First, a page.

In addition, there were 20 deaths, including 12 suicides, in the Zyprexa group. Shockingly, these deaths went unreported in the scientific literature. The death cover-ups also took place in reporting trial results of several other atypicals during the 1990s.
Information concerning these deaths was obtained from FDA documents through the Freedom of Information Act by science writer Robert Whitaker, who wrote that one in every 145 subjects who entered the trials for Zyprexa, Risperdal, Seroquel, and Serdolect had died. [See Mad in America: Bad Science, Bad Medicine, and the Enduring Mistreatment of the Mentally Ill, by Robert Whitaker.]
Bearing in mind these deaths, which occurred during very short trial periods, the FDA’s approval of three of the four atypicals cited above (Serdolect was unapproved) is appalling. It not only condemns the agency’s approval process but also raises doubts about the agency’s political independence.
In the case of Zyprexa, Eli Lilly’s ties to the two Bush administrations are a matter of public record. President George H. W. Bush is a former member of Eli Lilly’s board of directors. In 2000, Eli Lilly made campaign contributions of $1.6 million, 82 percent of which went to President George W. Bush and other Republicans. In 2001, President Bush appointed Mitch Daniel, a former Eli Lilly vice president, to be White House director of the Office of Management and Budget. And in 2002, President Bush appointed Sidney Taurel, Eli Lilly’s current chairman and CEO, to the Homeland Security Council.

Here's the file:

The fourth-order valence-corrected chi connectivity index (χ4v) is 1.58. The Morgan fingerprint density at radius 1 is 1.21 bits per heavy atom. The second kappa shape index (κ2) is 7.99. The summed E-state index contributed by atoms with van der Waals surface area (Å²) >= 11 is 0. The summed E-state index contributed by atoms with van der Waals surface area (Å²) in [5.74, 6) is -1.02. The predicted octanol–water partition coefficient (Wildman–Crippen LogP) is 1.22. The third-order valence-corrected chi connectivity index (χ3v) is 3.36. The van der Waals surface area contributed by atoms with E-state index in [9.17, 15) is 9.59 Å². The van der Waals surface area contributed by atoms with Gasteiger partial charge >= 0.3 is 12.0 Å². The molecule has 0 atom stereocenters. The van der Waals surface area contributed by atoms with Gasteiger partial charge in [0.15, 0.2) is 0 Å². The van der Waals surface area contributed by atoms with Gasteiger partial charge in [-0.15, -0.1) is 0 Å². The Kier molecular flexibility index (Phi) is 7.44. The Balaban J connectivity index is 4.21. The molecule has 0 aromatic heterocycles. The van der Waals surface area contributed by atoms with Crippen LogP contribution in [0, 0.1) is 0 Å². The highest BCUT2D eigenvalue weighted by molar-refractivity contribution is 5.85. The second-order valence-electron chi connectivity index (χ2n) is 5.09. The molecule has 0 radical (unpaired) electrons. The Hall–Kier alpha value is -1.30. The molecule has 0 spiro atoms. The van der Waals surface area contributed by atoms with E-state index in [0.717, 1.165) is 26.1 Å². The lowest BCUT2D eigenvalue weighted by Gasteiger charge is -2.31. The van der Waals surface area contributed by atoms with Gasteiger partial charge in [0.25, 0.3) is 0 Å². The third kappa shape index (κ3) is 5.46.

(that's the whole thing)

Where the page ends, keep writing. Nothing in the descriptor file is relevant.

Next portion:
The failure to report the deaths in the reviews of FDA atypical trials published in the professional literature, which psychiatrists and other doctors rely on for guidance in their prescription practices, unmasks the duplicity of the companies involved, the psychiatrists who collaborated with them by writing the articles, and the journal editors who accepted their articles for publication.
In recent years, some reports of death from the atypicals have appeared in the media, most often one-shot affairs in a few newspapers with little or no follow-up. These deaths were usually associated with weight gain and/or diabetes.